My favorite part was the classic cars, most notably a Cadillac convertible. It was long and white and I said, “It’s not just sweet; it’s suh-weet.” My other favorite was a group of young men playing drums.

“Dig that rhythm section,” I said, quite unable to keep myself from dancing a little.

The parade was short but very fun. I love hometown stuff like that. Perhaps they’ll do another parade for the Herkimer Days later this summer. And there’s always Ilion’s Doodah Parade. All kinds of stuff to look forward to.

A Visit to Downtown Herkimer

I just gave Hummel’s Office Plus in Herkimer, NY a shout out last week, but I had occasion to go there last night (Tuesday), so I dare to mention them again.

Once again in my capacity as secretary for Ilion Little Theatre I was assigned to send a card, a sympathy card in this case. I really hesitate to mention somebody else’s bereavement in this space, although I believe I have done it once before (in a post about purchasing a sympathy card at Hummels’). It feels… intrusive, for want of a better word (I sat here crossing out words for a good three or four minutes before I came up with that one).

Oh, I hate picking out sympathy cards. I can never find the right one. I finally settled on the one that felt the least wrong.

Some comic relief was provided by one of the sales associates. She was wearing the silliest elf hat I have seen in a long time. It stuck straight up before curling to a point a good eight or ten inches over her head. Large pointy ears stuck out of the side. I told them they must take a picture to post on Facebook. They assured me it had already been done. I hope to return to Hummel’s soon and purchase just such a hat for myself.

I went downstairs where Steven and Tabby were waiting. After a joyous reunion with Tabby (I had been gone almost ten minutes), I addressed the card. I had foresightedly brought the address, a stamp and a pen. Then I couldn’t find the pen, but the downstairs clerk helpfully loaned me one of theirs.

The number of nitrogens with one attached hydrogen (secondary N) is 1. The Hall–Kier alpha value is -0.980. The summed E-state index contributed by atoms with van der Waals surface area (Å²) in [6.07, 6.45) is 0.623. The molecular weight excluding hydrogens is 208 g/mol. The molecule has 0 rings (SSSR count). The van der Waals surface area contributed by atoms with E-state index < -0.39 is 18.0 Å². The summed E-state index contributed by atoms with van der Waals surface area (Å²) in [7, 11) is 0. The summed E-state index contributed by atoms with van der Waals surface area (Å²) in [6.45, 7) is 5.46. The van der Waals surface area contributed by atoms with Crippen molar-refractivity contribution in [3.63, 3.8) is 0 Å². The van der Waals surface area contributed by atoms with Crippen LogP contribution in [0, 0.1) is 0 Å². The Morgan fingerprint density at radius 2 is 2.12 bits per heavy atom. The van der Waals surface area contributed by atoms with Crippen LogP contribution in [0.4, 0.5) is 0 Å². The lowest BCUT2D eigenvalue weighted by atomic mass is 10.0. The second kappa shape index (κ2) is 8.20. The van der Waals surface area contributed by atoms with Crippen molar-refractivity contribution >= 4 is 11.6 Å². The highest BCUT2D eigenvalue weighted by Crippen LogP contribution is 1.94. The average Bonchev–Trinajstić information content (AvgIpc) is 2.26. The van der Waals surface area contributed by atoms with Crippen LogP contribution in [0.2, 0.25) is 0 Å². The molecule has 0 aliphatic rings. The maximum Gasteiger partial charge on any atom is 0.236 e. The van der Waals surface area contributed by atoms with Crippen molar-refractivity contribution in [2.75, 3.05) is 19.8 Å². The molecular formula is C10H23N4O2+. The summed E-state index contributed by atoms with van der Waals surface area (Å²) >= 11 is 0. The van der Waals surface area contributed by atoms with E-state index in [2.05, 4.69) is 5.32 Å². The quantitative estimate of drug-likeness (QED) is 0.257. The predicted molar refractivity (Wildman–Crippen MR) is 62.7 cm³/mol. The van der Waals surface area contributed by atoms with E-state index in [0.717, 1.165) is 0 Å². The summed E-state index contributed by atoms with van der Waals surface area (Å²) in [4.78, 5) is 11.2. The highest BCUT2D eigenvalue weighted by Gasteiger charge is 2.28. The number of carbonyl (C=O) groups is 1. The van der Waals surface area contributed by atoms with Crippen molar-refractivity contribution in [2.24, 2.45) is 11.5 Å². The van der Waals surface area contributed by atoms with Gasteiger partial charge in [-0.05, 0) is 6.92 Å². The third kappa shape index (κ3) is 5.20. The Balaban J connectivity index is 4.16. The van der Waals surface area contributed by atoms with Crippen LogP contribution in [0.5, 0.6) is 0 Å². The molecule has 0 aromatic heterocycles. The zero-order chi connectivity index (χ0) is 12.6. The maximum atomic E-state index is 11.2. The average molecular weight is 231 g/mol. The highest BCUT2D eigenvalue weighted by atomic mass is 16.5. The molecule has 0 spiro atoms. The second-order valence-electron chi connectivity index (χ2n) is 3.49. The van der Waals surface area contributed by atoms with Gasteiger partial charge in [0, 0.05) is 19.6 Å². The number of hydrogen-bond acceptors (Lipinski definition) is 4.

Herkimer’s Post Office is in the same block as Hummel’s. Perfect! We could walk Tabby around the block and put the card (along with a couple of other cards I needed to send) right in the mail.

We walked by the Belly Up Pub, and I spoke longingly of their appetizer menu. Of course I’m off deep fried food for the foreseeable future (South Beach Diet), but I can dream. We speculated on Tabby’s possible reception in such a business, but we did not test the theory.

The post office was not closed yet, so we were able to walk right inside to mail our things. Tabby looked hopefully at people waiting in line. One lady said she was cute, but nobody offered to pet her.

We continued around the block. Burrito Jones still isn’t open. A wireless phone company is (Sorry I didn’t make note of which one it was. T Mobile?). A couple of closed businesses. Bummer. Somebody put two smallish blow up snowmen in one empty storefront. Nice. Pete’s Tavern. Well, if we didn’t take Tabby into Belly Up we probably shouldn’t take her into Pete’s.